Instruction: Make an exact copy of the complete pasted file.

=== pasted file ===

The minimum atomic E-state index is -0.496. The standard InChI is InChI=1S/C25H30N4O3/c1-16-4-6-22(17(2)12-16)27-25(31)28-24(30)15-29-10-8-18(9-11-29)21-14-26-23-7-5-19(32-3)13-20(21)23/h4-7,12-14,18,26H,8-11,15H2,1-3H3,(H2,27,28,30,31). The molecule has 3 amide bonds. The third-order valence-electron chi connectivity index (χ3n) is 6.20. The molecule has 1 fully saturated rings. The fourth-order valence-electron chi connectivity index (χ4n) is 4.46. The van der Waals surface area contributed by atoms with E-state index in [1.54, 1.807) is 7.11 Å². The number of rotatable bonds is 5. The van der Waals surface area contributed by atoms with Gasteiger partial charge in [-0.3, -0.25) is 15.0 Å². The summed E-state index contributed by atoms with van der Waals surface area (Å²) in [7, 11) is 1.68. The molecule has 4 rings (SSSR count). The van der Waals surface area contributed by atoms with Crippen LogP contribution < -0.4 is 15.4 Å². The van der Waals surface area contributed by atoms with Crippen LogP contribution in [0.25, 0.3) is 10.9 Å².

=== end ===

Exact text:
The minimum atomic E-state index is -0.496. The standard InChI is InChI=1S/C25H30N4O3/c1-16-4-6-22(17(2)12-16)27-25(31)28-24(30)15-29-10-8-18(9-11-29)21-14-26-23-7-5-19(32-3)13-20(21)23/h4-7,12-14,18,26H,8-11,15H2,1-3H3,(H2,27,28,30,31). The molecule has 3 amide bonds. The third-order valence-electron chi connectivity index (χ3n) is 6.20. The molecule has 1 fully saturated rings. The fourth-order valence-electron chi connectivity index (χ4n) is 4.46. The van der Waals surface area contributed by atoms with E-state index in [1.54, 1.807) is 7.11 Å². The number of rotatable bonds is 5. The van der Waals surface area contributed by atoms with Gasteiger partial charge in [-0.3, -0.25) is 15.0 Å². The summed E-state index contributed by atoms with van der Waals surface area (Å²) in [7, 11) is 1.68. The molecule has 4 rings (SSSR count). The van der Waals surface area contributed by atoms with Crippen LogP contribution < -0.4 is 15.4 Å². The van der Waals surface area contributed by atoms with Crippen LogP contribution in [0.25, 0.3) is 10.9 Å².